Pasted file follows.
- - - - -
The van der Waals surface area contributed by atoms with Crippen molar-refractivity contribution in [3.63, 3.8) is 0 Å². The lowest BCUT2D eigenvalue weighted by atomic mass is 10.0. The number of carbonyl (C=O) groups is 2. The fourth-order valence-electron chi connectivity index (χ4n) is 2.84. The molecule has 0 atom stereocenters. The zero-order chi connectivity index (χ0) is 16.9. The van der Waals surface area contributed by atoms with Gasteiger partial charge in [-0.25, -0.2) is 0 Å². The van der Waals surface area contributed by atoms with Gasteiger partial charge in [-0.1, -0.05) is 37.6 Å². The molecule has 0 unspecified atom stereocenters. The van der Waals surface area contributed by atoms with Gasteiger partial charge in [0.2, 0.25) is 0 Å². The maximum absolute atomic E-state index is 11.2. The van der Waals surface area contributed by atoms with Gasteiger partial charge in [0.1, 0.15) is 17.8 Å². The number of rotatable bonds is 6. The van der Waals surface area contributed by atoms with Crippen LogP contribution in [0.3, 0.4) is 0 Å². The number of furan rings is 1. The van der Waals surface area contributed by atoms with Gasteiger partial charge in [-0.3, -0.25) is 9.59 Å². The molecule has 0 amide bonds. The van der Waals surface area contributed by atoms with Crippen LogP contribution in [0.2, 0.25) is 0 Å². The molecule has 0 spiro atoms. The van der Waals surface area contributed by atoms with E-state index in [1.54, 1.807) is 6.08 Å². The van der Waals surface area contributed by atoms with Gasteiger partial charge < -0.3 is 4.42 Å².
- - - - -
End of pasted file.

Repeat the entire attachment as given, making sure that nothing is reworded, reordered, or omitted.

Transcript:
The van der Waals surface area contributed by atoms with Crippen molar-refractivity contribution in [3.63, 3.8) is 0 Å². The lowest BCUT2D eigenvalue weighted by atomic mass is 10.0. The number of carbonyl (C=O) groups is 2. The fourth-order valence-electron chi connectivity index (χ4n) is 2.84. The molecule has 0 atom stereocenters. The zero-order chi connectivity index (χ0) is 16.9. The van der Waals surface area contributed by atoms with Gasteiger partial charge in [-0.25, -0.2) is 0 Å². The van der Waals surface area contributed by atoms with Gasteiger partial charge in [-0.1, -0.05) is 37.6 Å². The molecule has 0 unspecified atom stereocenters. The van der Waals surface area contributed by atoms with Gasteiger partial charge in [0.2, 0.25) is 0 Å². The maximum absolute atomic E-state index is 11.2. The van der Waals surface area contributed by atoms with Gasteiger partial charge in [0.1, 0.15) is 17.8 Å². The number of rotatable bonds is 6. The van der Waals surface area contributed by atoms with Crippen LogP contribution in [0.3, 0.4) is 0 Å². The number of furan rings is 1. The van der Waals surface area contributed by atoms with Gasteiger partial charge in [-0.3, -0.25) is 9.59 Å². The molecule has 0 amide bonds. The van der Waals surface area contributed by atoms with Crippen LogP contribution in [0.2, 0.25) is 0 Å². The molecule has 0 spiro atoms. The van der Waals surface area contributed by atoms with E-state index in [1.54, 1.807) is 6.08 Å². The van der Waals surface area contributed by atoms with Gasteiger partial charge < -0.3 is 4.42 Å².